Read Habakkuk 1:1-6
1 This is the message that the prophet Habakkuk received in a vision.
2 How long,O LORD,must I call for help?
But you do not listen!
“Violence is everywhere!” I cry,
but you do not come to save.
3 Must I forever see these evil deeds?
Why must I watch all this misery?
Wherever I look,
I see destruction and violence.
I am surrounded by people
who love to argue and fight.
4 The law has become paralyzed,
and there is no justice in the courts.
The wicked far outnumber the righteous,
so that justice has become perverted.
5 The LORD replied,
“Look around at the nations;
look and be amazed!
For I am doing something in your own day,
something you wouldn’t believe
even if someone told you about it.
6 I am raising up the Babylonians,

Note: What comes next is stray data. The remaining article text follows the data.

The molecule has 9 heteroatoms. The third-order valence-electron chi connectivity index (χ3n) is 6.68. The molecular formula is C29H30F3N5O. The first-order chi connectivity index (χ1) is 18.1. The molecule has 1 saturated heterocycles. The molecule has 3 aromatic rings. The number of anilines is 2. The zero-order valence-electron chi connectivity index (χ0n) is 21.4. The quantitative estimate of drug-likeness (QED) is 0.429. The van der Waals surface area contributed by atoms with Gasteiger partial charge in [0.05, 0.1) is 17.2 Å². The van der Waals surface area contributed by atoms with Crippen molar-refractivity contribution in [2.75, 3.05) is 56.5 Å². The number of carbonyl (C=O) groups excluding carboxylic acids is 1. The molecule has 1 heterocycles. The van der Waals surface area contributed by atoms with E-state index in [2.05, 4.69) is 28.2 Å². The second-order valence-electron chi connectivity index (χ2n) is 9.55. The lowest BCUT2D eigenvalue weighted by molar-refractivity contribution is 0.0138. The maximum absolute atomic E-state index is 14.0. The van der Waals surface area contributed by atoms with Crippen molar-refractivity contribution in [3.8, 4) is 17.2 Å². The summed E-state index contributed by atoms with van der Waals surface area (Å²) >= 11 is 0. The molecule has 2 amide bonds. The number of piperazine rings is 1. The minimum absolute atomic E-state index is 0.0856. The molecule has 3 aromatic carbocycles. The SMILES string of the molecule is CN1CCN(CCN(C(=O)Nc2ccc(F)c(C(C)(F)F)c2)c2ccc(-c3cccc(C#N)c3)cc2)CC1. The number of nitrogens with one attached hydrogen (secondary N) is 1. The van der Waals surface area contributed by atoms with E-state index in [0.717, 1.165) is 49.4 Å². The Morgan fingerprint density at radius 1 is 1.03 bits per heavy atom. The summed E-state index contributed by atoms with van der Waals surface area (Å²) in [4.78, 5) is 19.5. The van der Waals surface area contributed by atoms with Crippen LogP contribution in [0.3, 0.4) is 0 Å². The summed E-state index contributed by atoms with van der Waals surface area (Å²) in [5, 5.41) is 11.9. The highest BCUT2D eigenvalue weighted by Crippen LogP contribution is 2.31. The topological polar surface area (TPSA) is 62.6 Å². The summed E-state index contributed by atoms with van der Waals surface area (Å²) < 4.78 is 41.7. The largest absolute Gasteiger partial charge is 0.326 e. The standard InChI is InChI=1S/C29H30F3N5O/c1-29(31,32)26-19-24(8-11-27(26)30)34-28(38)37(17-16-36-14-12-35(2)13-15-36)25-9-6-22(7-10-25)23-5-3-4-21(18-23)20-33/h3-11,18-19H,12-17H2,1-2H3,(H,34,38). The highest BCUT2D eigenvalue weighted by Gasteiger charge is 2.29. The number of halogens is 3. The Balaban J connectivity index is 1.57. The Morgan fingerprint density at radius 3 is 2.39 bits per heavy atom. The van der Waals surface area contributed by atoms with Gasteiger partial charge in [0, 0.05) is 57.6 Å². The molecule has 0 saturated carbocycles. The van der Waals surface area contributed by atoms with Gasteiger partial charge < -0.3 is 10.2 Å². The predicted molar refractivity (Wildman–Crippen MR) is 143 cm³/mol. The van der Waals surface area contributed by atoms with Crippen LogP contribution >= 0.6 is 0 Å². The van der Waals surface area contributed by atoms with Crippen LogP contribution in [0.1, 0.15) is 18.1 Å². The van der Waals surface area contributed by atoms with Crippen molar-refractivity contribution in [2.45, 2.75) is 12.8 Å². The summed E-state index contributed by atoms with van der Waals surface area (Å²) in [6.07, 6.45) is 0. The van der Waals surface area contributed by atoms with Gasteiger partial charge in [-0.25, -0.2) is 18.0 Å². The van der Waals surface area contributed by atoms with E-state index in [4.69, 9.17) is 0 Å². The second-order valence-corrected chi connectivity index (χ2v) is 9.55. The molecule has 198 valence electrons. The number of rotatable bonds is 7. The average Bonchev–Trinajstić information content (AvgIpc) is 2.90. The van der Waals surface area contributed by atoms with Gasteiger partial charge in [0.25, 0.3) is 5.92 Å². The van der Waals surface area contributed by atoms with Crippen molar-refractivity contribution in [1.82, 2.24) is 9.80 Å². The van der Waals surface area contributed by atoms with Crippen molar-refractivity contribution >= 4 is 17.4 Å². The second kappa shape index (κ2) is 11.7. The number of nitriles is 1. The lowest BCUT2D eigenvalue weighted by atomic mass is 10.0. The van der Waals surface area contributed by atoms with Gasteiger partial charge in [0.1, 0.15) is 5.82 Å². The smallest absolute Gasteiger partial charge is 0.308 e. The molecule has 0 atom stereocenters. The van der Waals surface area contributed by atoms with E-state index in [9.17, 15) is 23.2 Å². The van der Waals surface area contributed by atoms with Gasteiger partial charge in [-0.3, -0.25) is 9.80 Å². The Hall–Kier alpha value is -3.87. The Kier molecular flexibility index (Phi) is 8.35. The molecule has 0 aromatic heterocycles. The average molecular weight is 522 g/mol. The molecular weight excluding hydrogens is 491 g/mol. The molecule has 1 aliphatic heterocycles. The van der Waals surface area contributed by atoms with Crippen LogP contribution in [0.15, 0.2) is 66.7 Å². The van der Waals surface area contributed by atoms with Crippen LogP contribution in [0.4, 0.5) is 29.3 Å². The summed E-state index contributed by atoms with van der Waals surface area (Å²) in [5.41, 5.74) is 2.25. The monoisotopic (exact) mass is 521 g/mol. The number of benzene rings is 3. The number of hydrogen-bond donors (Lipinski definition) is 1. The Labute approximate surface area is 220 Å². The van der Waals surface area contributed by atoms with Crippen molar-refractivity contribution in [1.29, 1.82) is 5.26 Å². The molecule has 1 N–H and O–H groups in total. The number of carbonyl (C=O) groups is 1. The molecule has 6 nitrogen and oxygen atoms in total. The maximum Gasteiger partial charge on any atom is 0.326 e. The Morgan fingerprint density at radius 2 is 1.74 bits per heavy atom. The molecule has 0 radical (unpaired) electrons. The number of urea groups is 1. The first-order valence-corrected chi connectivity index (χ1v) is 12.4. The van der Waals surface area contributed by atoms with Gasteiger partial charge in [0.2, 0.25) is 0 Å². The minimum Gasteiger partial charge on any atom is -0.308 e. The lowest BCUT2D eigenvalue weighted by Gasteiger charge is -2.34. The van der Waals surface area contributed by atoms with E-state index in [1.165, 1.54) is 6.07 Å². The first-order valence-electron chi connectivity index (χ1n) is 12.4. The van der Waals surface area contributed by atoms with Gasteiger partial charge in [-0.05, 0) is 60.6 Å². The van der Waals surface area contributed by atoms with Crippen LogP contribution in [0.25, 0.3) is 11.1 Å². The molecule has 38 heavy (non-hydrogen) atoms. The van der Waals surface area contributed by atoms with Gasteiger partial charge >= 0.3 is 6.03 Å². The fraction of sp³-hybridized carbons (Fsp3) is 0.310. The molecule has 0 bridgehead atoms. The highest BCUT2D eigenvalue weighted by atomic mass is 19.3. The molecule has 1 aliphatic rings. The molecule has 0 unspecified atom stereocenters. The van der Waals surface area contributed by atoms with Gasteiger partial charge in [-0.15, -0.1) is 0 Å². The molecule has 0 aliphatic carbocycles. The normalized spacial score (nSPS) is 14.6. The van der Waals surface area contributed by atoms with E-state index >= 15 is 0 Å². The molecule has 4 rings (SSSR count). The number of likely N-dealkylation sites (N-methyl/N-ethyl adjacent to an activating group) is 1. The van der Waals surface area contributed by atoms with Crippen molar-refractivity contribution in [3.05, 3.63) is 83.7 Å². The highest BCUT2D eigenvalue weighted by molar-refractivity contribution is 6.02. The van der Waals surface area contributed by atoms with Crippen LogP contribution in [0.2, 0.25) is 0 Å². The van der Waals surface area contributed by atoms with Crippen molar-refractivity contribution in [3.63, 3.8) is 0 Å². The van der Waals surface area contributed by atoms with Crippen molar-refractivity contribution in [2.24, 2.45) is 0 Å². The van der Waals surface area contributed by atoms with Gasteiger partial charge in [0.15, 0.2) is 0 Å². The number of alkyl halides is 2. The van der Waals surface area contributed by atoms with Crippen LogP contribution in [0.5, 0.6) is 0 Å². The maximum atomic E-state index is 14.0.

a cruel and violent people.
They will march across the world
and conquer other lands. ( NLT)
Anyone who takes faith seriously must also come to terms with doubt. There is much in life that might cause us to question our faith,to doubt whether God is who he claims to be. To bury such questioning is to indulge in denial,not faith. We face our doubts squarely in order to deepen our faith not to abandon it. Faith is not pious pretence; it is clinging to God irrespective of apparently contradictory indications.
Habakkuk is one of many biblical examples of this. He observed his world and concluded God wasn’t involved in it,that he was powerless,absent,otherwise engaged. We do similarly in our own worlds. Where is God? Things go from bad to worse and God seems to do nothing about it. This is not lack of faith,but an attempt to locate faith in the midst of a situation that threatens it.
Habakkuk got his answer,but it was not what he expected. God would use evil people to deal with other evil people. When we cry out to God for a sign of his presence,that sign might not make immediate sense. And this is a further test of faith: we are to let God be God and not demand he conform to our expectations.
Doubt is not necessarily an enemy of faith. It is a companion to faith that saves our faith from apathetic fatalism.